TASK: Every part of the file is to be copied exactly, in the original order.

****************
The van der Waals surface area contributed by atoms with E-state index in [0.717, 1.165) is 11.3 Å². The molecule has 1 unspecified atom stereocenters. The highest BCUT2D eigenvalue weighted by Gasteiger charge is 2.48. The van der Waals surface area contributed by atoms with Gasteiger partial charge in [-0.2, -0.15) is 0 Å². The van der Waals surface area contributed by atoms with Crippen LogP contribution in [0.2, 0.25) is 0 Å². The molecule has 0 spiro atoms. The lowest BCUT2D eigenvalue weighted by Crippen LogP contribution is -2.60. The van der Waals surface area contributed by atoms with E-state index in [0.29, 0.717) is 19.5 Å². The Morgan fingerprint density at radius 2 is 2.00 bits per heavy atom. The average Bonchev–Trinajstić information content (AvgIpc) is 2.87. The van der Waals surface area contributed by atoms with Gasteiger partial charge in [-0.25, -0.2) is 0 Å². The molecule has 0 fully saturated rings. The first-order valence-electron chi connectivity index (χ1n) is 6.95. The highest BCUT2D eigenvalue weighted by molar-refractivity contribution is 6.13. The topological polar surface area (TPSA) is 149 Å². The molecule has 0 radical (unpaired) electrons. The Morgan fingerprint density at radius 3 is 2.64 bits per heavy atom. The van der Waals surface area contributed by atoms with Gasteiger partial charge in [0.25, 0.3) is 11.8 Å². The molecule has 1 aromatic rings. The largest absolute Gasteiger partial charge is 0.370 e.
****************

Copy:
The van der Waals surface area contributed by atoms with E-state index in [0.717, 1.165) is 11.3 Å². The molecule has 1 unspecified atom stereocenters. The highest BCUT2D eigenvalue weighted by Gasteiger charge is 2.48. The van der Waals surface area contributed by atoms with Gasteiger partial charge in [-0.2, -0.15) is 0 Å². The van der Waals surface area contributed by atoms with Crippen LogP contribution in [0.2, 0.25) is 0 Å². The molecule has 0 spiro atoms. The lowest BCUT2D eigenvalue weighted by Crippen LogP contribution is -2.60. The van der Waals surface area contributed by atoms with E-state index in [0.29, 0.717) is 19.5 Å². The Morgan fingerprint density at radius 2 is 2.00 bits per heavy atom. The average Bonchev–Trinajstić information content (AvgIpc) is 2.87. The van der Waals surface area contributed by atoms with Gasteiger partial charge in [-0.25, -0.2) is 0 Å². The molecule has 0 fully saturated rings. The first-order valence-electron chi connectivity index (χ1n) is 6.95. The highest BCUT2D eigenvalue weighted by molar-refractivity contribution is 6.13. The topological polar surface area (TPSA) is 149 Å². The molecule has 0 radical (unpaired) electrons. The Morgan fingerprint density at radius 3 is 2.64 bits per heavy atom. The van der Waals surface area contributed by atoms with Gasteiger partial charge in [0.25, 0.3) is 11.8 Å². The molecule has 1 aromatic rings. The largest absolute Gasteiger partial charge is 0.370 e.